This Week In HIV Research


This Week in HIV Research: Future Gene Therapy Target; HIV-Associated Neurocognitive Disorders; and Treating Hodgkin Lymphoma

January 15, 2016

This week, we read about a newly identified part of a protein that helps fight HIV and could provide a target for future gene therapy. We also see new data on the prevalence of HIV-associated neurocognitive disorders. And another study finds that HIV-positive African Americans living with Hodgkin lymphoma are less likely to be on chemotherapy than their white counterparts. To beat HIV, you have to follow the science!


Scientists Uncover How Part of a Protein Helps Humans Fight HIV

Researchers in the U.S. and Canada have identified part of a protein that helps to thwart HIV, giving a potential new target for gene therapy development, according to a study published in the journal Heliyon.

The protein, known as TRIM5alpha, is present in all primates, such as humans, and has the ability to inhibit HIV and other viruses. TRIM5alpha can also switch on the immune system to help fight off HIV, which the researchers believe it does by attaching to another protein known as SUMO.

In this study, the researchers identified a new part of TRIM5alpha that could attach to SUMO, thereby switching on the immune system. This newly identified part is called SIM4, short for "SUMO interacting motif 4."

By mutating SIM4, the TRIM5alpha protein was no longer able to inhibit HIV, suggesting SIM4 plays a key role in arming TRIM5alpha, the researchers found. Finding a way to safely manipulate this process should be an aim for future gene therapy.

"Our cells can mount a surprisingly complex response to viral infections," said corresponding author Lionel Berthoux, Ph.D., according to the study press release. "Finding a way to tweak the activity of these antiviral factors so that they target HIV, or other viruses of interest, is a valuable avenue of research."


Prevalence of HIV-Associated Neurocognitive Disorders in the Multicenter AIDS Cohort Study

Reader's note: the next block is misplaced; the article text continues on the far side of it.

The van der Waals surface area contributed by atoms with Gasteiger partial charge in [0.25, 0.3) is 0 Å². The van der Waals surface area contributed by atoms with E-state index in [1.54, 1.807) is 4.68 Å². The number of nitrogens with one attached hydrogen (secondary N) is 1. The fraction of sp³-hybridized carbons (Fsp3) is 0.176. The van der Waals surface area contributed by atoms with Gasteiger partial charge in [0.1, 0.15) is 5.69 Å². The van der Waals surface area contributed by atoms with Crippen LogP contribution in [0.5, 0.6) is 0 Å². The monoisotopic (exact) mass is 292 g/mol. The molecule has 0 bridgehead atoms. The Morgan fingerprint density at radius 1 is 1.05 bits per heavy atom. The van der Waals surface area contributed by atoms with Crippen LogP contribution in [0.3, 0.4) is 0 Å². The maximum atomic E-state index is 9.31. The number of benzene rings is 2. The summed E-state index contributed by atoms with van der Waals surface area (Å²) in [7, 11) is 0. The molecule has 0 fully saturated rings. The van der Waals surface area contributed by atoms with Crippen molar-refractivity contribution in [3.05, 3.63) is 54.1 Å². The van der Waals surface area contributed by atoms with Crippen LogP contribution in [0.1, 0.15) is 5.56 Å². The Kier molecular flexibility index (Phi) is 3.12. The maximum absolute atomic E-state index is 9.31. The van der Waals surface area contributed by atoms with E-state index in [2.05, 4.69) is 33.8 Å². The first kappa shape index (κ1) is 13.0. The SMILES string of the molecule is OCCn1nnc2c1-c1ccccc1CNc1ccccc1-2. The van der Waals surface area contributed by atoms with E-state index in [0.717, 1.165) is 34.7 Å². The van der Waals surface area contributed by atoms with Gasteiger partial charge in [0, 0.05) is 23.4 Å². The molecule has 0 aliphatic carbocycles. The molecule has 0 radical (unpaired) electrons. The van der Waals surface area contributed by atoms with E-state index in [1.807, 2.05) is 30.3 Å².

For people living with HIV, the prevalence of HIV-associated neurocognitive disorders (HAND) is common. However, for those on treatment with a sustained undetectable viral load, HAND is not a progressive condition over four years of follow-up, according to a study published in the journal Neurology.

The study analyzed data for 364 HIV-positive individuals from the Multicenter AIDS Cohort Study (MACS) between 2007 and 2012. Overall, the frequency of HAND increased from 2009-2010 to 2011-2012 (P = 0.048).

For the 197 participants who were seen during all time periods, the frequency was 25% during 2007-2008, 25% during 2009-2010, and 31% during 2011-2012. About 77% of these individuals remained at the same HAND stage over the study, while 13% showed deterioration and 10% improved.

Having high cholesterol was associated with HAND progression. Being diagnosed with an asymptomatic neurocognitive impairment was associated with double the risk of symptomatic HAND when compared with normal cognition.

African Americans Living With HIV and Hodgkin Lymphoma Less Likely to Be on Chemotherapy

For HIV-positive individuals living with Hodgkin lymphoma, those who are African American are significantly less likely to receive cancer treatment than their white counterparts, according to a study published in the journal AIDS.

"Black patients have higher rates of not receiving treatment," said lead author Adam Olszewski, M.D. in the study press release. "Hodgkin lymphoma is generally believed to be highly curable. We have an expectation to cure over 90% of early-stage patients and even 70-80% of quite advanced cases."

The study analyzed data on 2,090 HIV-positive individuals with Hodgkin lymphoma from between 2004 and 2012. The researchers found that older age, being male, nonwhite race, and poor socioeconomic status were associated with higher risk of not being on chemotherapy.

 African Americans account for a large percentage of people living with HIV and Hodgkin lymphoma. (Credit: Brown University)

African Americans account for a large percentage of people living with HIV and Hodgkin lymphoma. (Credit: Brown University)

Specifically, after adjusting for confounding factors, black HIV-positive patients were 67% less likely to be on chemotherapy than white HIV-positive patients.

These findings are particularly alarming considering that in 2012, 49% of HIV-positive individuals living with Hodgkin lymphoma were black and 15% were Hispanic. "The disparity in treatment delivery needs attention because a majority of HIV-positive Americans with Hodgkin lymphoma are now black or Hispanic, and this proportion is increasing," the researchers concluded.

Warren Tong is the senior science editor for and

Follow Warren on Twitter: @WarrenAtTheBody.

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This article was provided by TheBodyPRO.

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